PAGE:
One aspect I find interesting is that iOS took longer to learn due to the quantity of outdated documentation. This is a problem on any platform, especially for newcomers. It can take a long time to assess what’s an old way of doing things, what’s a newer way and what’s best given interoperability with other parts of the app. Android apps I wrote in 2008 used some internal mechanisms that, while recommended by Google at that time, are now frowned upon. Developers such as myself need to keep up-to-date but interestingly, old apps don’t tend to need to keep up-to-date unless they are successful enough to warrant being updated. Apps age if not updated.

Apps can also age when their look and feel no longer fits the latest update to the OS. They can even occasionally but rarely die if a new API is different or, more commonly, the OS changes to do the same things but in a different order.

The effort required to keep apps up-to-date shouldn’t be under-estimated. Often companies only financially plan for initial development when, in fact, they usually have to be maintained to at least support new phones and screen sizes. I have even had a few cases, particularly when the app has been successful, where the ongoing development has been orders of magnitude greater than the original development. Another related question to ask yourself is whether your developer will still be around to do such changes.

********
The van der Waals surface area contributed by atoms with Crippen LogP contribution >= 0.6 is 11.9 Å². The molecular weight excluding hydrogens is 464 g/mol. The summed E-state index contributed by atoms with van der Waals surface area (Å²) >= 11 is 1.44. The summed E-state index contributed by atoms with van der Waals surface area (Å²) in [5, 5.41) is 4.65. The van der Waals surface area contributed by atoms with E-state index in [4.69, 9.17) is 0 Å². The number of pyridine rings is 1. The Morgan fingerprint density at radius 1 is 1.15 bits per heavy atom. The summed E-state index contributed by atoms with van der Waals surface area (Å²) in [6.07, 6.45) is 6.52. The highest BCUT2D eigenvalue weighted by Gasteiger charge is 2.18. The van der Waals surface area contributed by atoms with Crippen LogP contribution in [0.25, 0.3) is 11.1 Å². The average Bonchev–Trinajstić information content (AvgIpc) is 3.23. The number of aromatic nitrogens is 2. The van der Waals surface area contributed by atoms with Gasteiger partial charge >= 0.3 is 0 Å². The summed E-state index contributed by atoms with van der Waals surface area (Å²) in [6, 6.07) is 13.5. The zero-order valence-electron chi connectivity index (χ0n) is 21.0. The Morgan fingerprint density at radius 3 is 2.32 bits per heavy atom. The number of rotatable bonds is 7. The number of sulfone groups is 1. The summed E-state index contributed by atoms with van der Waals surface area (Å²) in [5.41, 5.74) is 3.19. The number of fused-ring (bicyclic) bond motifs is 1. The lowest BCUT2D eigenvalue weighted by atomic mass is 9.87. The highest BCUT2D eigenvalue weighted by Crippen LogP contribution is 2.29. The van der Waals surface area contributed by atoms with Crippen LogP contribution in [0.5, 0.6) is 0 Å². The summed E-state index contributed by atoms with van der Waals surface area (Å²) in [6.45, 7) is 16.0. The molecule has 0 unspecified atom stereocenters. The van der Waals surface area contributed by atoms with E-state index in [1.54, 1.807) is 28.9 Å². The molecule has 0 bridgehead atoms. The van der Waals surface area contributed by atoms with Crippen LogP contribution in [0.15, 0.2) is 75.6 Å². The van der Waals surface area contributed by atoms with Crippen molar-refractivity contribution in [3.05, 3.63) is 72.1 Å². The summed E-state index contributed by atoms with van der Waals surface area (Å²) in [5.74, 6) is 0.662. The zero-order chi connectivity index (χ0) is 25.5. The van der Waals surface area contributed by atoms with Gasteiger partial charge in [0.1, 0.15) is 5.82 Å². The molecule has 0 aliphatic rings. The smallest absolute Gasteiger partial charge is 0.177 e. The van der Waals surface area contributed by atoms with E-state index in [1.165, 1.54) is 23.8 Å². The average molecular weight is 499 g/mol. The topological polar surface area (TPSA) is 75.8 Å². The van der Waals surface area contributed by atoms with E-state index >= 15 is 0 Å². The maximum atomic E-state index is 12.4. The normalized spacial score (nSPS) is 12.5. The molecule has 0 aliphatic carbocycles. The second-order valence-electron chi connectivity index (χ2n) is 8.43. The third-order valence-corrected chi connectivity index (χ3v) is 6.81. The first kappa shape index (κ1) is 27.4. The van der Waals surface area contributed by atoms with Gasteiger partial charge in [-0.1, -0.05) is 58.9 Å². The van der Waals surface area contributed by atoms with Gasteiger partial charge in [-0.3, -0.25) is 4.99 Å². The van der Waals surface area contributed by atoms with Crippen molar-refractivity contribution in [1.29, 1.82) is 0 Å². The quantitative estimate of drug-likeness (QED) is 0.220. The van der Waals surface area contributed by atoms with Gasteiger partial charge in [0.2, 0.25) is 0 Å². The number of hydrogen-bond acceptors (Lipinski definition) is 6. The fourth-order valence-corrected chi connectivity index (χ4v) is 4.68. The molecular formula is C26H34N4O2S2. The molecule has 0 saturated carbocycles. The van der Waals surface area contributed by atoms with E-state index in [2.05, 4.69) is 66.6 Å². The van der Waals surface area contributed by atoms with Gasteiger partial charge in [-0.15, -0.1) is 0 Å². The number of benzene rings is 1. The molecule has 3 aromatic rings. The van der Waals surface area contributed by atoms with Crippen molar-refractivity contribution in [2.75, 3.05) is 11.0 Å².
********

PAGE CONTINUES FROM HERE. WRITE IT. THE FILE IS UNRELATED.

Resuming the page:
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The Web vs Apps Outcome

September 22nd, 2014

android.gifThere was time when some people thought the future of mobile development was the web. That thinking was based on the fact that the web was a common platform across all types of device and that would be the only way to solve fragmentation. If you look at the ‘Web Technologies’ section at the bottom of this site you will see I was sceptical.

In practice, we all know apps have dominated. While Apple and Google have improved their web browsers, they haven’t put in as much effort to allow the browser access to APIs nor improve the user experience for web-based apps. However, I believe the situation has become even worse than this.